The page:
- Contribute to a traditional IRA at any age
While taxpayers have always been able to contribute to a Roth IRA at any age, age 70½ was the cut-off for making contributions to a traditional IRA. You can now contribute to a traditional IRA at any age provided you have earned income.
Action: This is a great opportunity for retirees working part time to consider building their retirement nest egg and lower Social Security taxable income.
- Certain part-time workers can now contribute to 401(k) plans
Most part-time workers have never been eligible to participate in an employer’s 401(k) plan. The law now mandates employers who maintain a 401(k) plan to offer their plan to employees who work more than 1,000 hours in one year, or 500 hours over 3 consecutive years.
Action: If interested in participating, contact your employer to determine if and when this option might be added to your company’s retirement savings plan.
- Use retirement funds to offset the costs of a new birth or adoption
Each parent can withdraw $5,000 out of their retirement account without the 10% penalty. The distribution, however, must still be reported as taxable income. The distribution can be repaid as a rollover contribution to an eligible defined contribution plan or IRA.
Action: If considering this alternative, make sure the withdrawal is within one year of the birth or adoption. Also retain records to prove the withdrawal is for a qualified event. This is important because how this new rule is going to be administered is still up in the air.
- Watch out for auto enrollment
The government thinks you should be saving more for retirement. So the new law allows businesses to automatically transfer a greater portion of your paycheck into their retirement plan. The maximum contribution that can now be automatically deferred into your employer’s 401(k) plan increases from 10% to 15%.
Action: While saving more for retirement is a great idea, this automatic participation does not account for your particular situation. Be aware of this law and independently determine what you can afford to put towards retirement. Make any adjustments if necessary. Remember, you also need to build an emergency fund and pay your bills!
Retirement planning is often put off by most of us. If nothing else, these rule changes are a reminder that now is a great time to look at how you plan for retirement, all while making the best use of tax benefits along the way.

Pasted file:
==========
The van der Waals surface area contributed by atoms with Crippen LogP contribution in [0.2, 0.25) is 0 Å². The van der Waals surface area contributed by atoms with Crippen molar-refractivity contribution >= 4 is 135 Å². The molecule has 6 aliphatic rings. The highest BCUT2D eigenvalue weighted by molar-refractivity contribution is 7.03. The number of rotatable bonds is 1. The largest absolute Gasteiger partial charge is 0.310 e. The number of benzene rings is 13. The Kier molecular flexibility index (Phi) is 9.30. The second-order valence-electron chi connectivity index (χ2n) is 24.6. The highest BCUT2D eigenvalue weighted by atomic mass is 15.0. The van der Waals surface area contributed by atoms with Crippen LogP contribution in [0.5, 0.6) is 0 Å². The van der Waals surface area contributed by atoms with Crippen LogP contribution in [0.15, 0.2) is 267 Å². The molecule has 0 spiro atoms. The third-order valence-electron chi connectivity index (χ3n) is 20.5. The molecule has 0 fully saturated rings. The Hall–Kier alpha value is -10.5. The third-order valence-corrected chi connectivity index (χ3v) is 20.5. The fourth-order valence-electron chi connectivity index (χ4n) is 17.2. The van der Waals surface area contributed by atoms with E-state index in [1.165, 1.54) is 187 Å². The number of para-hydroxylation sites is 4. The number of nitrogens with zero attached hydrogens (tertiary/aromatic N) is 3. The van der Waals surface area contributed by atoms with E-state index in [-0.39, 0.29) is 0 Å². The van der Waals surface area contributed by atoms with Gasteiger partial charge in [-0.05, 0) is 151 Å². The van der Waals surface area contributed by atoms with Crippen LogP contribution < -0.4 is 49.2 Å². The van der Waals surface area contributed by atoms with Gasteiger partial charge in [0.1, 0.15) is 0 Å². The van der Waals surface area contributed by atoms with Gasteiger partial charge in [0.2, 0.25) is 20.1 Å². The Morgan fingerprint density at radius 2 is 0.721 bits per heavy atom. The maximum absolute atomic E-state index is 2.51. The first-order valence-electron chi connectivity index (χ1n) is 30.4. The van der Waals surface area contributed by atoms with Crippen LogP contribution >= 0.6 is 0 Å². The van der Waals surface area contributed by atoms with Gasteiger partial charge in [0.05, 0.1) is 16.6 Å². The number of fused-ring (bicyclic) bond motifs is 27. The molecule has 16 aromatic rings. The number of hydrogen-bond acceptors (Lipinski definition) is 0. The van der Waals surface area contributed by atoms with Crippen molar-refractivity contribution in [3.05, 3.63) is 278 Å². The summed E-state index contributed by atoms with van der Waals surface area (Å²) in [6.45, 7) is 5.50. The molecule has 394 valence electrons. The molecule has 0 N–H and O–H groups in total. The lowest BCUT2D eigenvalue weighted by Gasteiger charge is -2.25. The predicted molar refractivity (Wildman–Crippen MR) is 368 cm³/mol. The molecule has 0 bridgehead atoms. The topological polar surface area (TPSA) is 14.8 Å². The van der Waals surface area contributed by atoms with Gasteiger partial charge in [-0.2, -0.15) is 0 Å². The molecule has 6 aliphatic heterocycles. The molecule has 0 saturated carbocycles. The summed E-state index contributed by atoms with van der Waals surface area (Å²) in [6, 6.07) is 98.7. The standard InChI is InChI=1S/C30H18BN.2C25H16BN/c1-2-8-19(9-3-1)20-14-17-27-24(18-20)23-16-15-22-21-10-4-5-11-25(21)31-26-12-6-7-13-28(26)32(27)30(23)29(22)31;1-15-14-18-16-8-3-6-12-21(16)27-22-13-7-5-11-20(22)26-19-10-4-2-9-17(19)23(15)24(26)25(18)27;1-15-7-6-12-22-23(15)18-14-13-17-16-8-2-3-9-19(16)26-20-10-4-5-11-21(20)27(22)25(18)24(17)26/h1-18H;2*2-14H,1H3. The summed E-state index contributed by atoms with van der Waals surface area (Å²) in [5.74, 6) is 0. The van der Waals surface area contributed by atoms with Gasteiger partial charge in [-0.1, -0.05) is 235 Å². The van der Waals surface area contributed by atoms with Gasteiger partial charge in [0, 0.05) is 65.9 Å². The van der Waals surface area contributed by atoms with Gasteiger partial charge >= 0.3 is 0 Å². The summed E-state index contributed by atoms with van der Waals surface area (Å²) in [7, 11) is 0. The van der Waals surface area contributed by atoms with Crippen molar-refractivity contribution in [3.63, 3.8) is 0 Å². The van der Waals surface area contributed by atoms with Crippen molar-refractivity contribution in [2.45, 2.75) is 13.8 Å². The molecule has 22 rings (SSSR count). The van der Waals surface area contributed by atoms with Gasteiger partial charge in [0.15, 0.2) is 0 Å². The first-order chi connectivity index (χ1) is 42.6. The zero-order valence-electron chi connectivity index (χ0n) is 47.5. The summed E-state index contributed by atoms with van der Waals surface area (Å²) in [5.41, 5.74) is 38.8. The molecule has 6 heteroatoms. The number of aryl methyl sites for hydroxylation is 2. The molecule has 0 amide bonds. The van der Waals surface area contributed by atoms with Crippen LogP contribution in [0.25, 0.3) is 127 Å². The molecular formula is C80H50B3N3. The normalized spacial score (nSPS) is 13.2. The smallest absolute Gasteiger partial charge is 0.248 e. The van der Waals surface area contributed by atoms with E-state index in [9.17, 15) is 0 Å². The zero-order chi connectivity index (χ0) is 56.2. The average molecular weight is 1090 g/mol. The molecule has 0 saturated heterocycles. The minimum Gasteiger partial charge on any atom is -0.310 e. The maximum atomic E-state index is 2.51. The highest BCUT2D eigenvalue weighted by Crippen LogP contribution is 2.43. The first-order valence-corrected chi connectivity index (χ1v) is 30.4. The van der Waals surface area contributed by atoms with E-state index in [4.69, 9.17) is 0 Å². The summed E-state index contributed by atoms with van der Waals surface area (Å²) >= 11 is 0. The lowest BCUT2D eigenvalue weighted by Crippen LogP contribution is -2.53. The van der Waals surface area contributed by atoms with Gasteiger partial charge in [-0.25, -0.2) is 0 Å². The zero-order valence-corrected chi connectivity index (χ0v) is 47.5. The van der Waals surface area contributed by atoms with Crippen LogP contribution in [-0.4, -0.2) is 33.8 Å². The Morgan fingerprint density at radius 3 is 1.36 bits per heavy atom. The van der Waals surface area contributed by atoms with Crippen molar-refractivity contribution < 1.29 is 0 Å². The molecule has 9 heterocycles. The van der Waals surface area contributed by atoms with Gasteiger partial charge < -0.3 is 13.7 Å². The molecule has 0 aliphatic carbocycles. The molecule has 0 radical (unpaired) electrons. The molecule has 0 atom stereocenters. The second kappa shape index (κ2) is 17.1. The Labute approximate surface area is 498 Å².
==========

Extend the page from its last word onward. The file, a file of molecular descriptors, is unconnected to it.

Setting up Your Business Accounting System
You’ve done the hard work. You have a new business idea or you’ve found an existing business to purchase. Want to help ensure your business success? Pay attention to correctly setting up your business’ accounting system. Here’s how:
- Consider business entity. Choosing the right legal and tax entity for your business is important. Consult experts to discuss your options. On the tax side, sole proprietors use a Form 1040 Schedule C to report their activity, while other business entities such as S-Corporations and Partnerships file informational returns and pass-through profits to your individual tax return. C-Corporations require separate tax returns without pass-through of profits onto your personal tax return.
- Determine if you’ll use cash versus accrual basis. There are different approved methods of accounting. You will need to determine which is best for you. Sometimes your business dictates a required method, but not always. The basic difference lies in when you can book revenue and expense. One method (cash) is based upon when you actually receive or make payment. While the accrual method allows capturing this same information when there is an established obligation.
- Separate your books. If starting a business from scratch, remember to set up separate bank accounts and recordkeeping. IRS auditors are quick to disallow expenses when your business expenses are mingled together with personal expenses. The same is true with credit cards. Use a separate credit card for your business transactions.
- Use sub-ledgers. Well-run businesses understand the need to organize elements of their business into accounting categories. These categories often use their own reporting system called sub-ledgers. Common areas are sales, accounts receivable, accounts payable, fixed assets, and inventory.